Copeland's Michelle Rodriguez Discusses Shipping Proteins Versus Produce in the Perishable Cold Chain


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Mon. March 4th, 2024 - by Melissa De Leon Chavez

KENNESAW, GA - Proteins vs. Produce. This is the topic of conversation as Copeland explores ways for retailers to further optimize their cold chain processes and operations. The company recently shared some insight into the key differences between shipping these two categories.

Michelle Rodriguez, Director – Cold Chain Monitoring Solutions, Copeland

“Keeping food fresh and safe to eat are the primary functions of the perishable cold chain,” Michelle Rodriguez, Director – Cold Chain Monitoring Solutions at Copeland, wrote in a recent press release. “Whether you’re shipping prime rib, blueberries, or eggs, all stakeholders must follow proper processing, handling, and cold chain requirements for each product type. This starts by understanding the differences between two main food categories: proteins and produce."

Both proteins and produce are at risk of degradation from the moment they are processed or harvested in the field. As Copeland emphasizes, regardless of product type, practicing proper temperature management is the foundation of preserving freshness, quality, and safety. Failing to adhere to proper temperatures can lead to a variety of issues impacting food quality and safety, including accelerated product ripening and spoilage, shorter shelf-life, visual impacts, and the potential formation of foodborne pathogens.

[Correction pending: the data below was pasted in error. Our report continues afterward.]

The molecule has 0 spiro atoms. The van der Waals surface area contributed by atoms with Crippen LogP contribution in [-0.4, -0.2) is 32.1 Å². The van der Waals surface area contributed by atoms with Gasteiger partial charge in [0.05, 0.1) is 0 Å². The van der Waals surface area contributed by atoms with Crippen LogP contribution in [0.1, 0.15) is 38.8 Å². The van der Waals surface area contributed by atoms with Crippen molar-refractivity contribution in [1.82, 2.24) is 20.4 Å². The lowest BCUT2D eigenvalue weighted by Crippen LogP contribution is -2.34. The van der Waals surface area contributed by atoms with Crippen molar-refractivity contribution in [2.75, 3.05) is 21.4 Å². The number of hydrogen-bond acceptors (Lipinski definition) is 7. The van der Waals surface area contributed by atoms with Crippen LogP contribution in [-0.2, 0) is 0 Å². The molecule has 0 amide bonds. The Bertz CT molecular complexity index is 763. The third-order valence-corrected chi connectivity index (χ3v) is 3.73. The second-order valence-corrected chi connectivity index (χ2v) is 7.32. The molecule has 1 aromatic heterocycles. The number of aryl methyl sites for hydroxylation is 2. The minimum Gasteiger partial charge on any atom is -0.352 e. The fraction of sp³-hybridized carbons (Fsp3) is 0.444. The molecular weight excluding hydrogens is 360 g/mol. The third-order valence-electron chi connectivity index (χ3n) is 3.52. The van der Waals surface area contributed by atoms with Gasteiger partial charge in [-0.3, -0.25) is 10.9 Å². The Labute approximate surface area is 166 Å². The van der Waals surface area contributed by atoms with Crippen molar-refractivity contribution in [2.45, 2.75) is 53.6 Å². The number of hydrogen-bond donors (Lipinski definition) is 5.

Copeland recently shared some insight into the key differences between shipping proteins and produce

“For producers, carriers, and retailers, any of these issues can impact their financial profitability and brand reputations,” Rodriguez wrote. “Although there are many similarities between shipping proteins and produce, stakeholders should be aware of the specific challenges, strategies, and best practices for maximizing the perishable safety and quality of each food group.”

Some of the key differences pointed out in the release include shipping methods and temperature abuse. To read more about the similarities and differences between shipping proteins and produce, click here.

As the company explained in the release, Copeland trackers are ideal for retailers seeking to validate perishable temperatures in real-time and gain insights into product quality before its arrival. Both loggers and trackers provide historic, objective third-party records of trailer temperatures throughout the cold chain journey.

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